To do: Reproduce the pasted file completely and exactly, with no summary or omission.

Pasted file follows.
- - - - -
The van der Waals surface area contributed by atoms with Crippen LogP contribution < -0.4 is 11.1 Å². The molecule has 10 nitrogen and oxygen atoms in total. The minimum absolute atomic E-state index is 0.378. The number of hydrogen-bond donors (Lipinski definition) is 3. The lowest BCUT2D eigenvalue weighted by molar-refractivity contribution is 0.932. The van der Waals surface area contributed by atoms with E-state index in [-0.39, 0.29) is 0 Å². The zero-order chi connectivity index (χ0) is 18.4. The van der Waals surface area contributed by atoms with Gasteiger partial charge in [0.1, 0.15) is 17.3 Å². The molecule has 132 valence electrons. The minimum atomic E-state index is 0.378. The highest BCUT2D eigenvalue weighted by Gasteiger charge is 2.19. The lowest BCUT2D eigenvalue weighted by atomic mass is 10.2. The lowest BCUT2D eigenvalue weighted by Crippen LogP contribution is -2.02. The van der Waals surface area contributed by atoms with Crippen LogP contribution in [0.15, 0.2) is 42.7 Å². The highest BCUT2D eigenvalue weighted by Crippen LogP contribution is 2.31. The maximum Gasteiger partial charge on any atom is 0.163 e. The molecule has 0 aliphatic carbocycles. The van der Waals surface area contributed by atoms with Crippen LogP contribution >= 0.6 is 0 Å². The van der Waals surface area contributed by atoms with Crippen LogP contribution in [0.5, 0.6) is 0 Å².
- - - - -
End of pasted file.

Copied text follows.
The van der Waals surface area contributed by atoms with Crippen LogP contribution < -0.4 is 11.1 Å². The molecule has 10 nitrogen and oxygen atoms in total. The minimum absolute atomic E-state index is 0.378. The number of hydrogen-bond donors (Lipinski definition) is 3. The lowest BCUT2D eigenvalue weighted by molar-refractivity contribution is 0.932. The van der Waals surface area contributed by atoms with E-state index in [-0.39, 0.29) is 0 Å². The zero-order chi connectivity index (χ0) is 18.4. The van der Waals surface area contributed by atoms with Gasteiger partial charge in [0.1, 0.15) is 17.3 Å². The molecule has 132 valence electrons. The minimum atomic E-state index is 0.378. The highest BCUT2D eigenvalue weighted by Gasteiger charge is 2.19. The lowest BCUT2D eigenvalue weighted by atomic mass is 10.2. The lowest BCUT2D eigenvalue weighted by Crippen LogP contribution is -2.02. The van der Waals surface area contributed by atoms with Crippen LogP contribution in [0.15, 0.2) is 42.7 Å². The highest BCUT2D eigenvalue weighted by Crippen LogP contribution is 2.31. The maximum Gasteiger partial charge on any atom is 0.163 e. The molecule has 0 aliphatic carbocycles. The van der Waals surface area contributed by atoms with Crippen LogP contribution >= 0.6 is 0 Å². The van der Waals surface area contributed by atoms with Crippen LogP contribution in [0.5, 0.6) is 0 Å².